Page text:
NEW YORK (CNNMoney) -- The euro sank to its lowest level against the dollar this month, as Greek protestors gathered in Athens and some hurled petrol bombs at the Ministry of Finance.
The unrest, and news that European governments had failed to agree on a bailout, pushed the euro to as low as $1.419 against the dollar in early trading Wednesday. Europe's currency had been trading as high as $1.47 against the dollar earlier this month.
But don't get too excited about a sustained rebound for the dollar. While the greenback did show signs of life Wednesday, it remains at very weak levels compared to currencies not called the euro.
The dollar index, which measures the U.S. dollar against a basket of currencies, has fallen 5% so far this year to around 75. That's down from a high near 87 in June of 2009.
Among the factors driving the dollar's malaise at the moment is this summer's blockbuster debate over the debt ceiling, and concerns over the strength of the nation's economic recovery.
Michael Woolfolk, a senior currency strategist at Bank of New York Mellon (), said currency markets on both sides of the Atlantic will be "volatile" this summer as long as Greece's financial crisis and the U.S. debt limit remain unresolved.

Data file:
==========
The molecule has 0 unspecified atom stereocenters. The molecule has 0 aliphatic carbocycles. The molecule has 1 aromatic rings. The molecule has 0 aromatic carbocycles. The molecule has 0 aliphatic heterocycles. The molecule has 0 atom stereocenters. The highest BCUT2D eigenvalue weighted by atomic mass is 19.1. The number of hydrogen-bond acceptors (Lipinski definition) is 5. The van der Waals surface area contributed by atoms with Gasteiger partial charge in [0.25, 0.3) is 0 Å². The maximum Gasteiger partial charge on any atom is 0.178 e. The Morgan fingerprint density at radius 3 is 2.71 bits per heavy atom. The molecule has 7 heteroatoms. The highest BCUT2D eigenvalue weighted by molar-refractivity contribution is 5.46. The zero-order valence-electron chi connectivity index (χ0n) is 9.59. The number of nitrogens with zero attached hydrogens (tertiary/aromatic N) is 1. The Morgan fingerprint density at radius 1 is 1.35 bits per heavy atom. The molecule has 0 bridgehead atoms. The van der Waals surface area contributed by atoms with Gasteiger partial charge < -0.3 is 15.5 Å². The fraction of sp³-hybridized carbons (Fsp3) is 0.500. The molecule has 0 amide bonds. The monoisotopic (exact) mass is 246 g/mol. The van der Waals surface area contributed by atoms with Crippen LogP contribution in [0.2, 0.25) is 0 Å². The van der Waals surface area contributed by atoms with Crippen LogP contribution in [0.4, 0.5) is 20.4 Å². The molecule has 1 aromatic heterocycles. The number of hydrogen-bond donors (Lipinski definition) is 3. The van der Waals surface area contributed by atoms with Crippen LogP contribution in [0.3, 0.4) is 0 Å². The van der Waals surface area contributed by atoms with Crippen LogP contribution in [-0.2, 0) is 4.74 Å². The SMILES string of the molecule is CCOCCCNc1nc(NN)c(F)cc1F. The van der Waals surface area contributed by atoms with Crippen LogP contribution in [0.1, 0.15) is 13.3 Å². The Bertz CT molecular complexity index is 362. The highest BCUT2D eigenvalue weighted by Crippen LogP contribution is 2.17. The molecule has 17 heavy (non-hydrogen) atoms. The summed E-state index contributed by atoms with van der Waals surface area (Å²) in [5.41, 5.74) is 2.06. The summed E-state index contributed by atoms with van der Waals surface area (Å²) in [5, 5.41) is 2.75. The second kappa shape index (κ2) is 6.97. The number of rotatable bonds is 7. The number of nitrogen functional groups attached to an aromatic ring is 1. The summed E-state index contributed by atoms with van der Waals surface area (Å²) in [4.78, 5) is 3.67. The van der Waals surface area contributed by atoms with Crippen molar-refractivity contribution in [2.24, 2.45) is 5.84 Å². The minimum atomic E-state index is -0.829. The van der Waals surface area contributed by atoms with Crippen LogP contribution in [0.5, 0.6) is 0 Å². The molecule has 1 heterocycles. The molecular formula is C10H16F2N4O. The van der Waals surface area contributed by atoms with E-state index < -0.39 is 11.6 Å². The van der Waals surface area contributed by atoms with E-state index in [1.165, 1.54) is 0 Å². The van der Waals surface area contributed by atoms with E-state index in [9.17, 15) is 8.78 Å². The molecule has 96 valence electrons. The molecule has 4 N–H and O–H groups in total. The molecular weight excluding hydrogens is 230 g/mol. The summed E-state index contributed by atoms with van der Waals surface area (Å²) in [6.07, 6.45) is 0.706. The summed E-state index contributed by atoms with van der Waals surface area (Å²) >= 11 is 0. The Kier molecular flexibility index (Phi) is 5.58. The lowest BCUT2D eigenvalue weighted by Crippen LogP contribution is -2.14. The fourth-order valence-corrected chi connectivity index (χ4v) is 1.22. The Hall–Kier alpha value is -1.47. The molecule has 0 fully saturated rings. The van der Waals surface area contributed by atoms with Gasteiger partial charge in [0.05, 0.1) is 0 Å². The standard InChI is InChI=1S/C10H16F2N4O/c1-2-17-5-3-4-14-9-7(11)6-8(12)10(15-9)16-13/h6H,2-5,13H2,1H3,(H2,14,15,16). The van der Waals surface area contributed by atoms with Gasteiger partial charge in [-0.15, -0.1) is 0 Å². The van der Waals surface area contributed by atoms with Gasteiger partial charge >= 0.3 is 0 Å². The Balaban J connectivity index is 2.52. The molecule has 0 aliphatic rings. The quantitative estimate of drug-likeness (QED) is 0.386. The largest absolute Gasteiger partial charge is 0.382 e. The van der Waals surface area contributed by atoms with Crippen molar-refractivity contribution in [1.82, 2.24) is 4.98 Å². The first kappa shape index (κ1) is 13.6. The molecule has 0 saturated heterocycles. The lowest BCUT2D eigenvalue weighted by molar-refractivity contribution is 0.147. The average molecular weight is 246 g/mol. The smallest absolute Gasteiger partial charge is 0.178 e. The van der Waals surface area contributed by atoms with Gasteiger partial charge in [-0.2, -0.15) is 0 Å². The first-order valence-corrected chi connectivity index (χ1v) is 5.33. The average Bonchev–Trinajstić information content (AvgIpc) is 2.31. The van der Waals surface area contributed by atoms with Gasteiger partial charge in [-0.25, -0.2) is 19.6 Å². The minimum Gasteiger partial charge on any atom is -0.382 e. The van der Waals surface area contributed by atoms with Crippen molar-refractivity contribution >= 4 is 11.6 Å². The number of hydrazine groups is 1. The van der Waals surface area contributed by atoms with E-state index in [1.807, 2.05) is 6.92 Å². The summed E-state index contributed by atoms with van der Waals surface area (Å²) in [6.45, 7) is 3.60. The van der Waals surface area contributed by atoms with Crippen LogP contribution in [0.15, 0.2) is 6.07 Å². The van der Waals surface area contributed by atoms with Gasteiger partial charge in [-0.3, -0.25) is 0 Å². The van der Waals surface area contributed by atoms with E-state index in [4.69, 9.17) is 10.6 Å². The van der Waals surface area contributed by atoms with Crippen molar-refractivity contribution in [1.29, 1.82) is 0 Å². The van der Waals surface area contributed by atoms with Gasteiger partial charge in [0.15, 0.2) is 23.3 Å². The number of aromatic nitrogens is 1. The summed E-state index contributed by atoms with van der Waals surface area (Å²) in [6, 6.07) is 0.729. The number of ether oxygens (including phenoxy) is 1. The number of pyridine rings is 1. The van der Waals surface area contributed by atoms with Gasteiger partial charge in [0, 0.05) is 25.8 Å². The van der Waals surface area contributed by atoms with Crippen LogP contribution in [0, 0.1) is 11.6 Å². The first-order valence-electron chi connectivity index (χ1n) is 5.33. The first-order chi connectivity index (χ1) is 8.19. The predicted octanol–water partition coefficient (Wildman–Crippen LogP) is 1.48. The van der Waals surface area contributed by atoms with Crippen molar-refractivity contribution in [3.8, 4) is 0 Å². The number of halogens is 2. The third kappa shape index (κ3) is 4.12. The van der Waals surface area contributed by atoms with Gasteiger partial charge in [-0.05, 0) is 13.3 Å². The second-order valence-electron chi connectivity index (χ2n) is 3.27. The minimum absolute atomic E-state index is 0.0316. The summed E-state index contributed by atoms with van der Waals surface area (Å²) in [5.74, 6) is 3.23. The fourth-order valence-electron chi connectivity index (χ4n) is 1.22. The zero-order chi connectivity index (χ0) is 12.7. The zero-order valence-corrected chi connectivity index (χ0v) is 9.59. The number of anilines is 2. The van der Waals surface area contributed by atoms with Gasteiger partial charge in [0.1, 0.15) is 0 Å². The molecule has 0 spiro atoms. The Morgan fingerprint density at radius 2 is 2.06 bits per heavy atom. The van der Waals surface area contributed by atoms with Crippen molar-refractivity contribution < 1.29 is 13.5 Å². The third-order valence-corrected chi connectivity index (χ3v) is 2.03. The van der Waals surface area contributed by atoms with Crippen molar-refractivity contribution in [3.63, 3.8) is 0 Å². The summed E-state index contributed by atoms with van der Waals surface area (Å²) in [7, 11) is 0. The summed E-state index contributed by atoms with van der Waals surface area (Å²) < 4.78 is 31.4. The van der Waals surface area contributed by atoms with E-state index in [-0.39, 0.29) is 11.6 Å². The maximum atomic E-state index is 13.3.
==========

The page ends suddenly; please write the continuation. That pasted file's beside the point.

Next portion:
The uncertainty over the dual debt crises is driving investors to seek out the Swiss franc, a super safe-haven currency, and commodity-linked currencies like the Australian dollar, Woolfolk said.
All that uncertainty, and the political machinations that accompany it, are going to make for a long summer, said Marc Chandler, global head of currency strategy for Brown Brothers Harriman.
"They are using brinkmanship tactics," Chandler said. "Which means you have to wait for the very last moment to get a deal, something the markets don't like."
So how long will all this drag on? Lawmakers in the U.S. have accelerated the pace of their meetings on the debt ceiling, while facing a deadline of Aug. 2.
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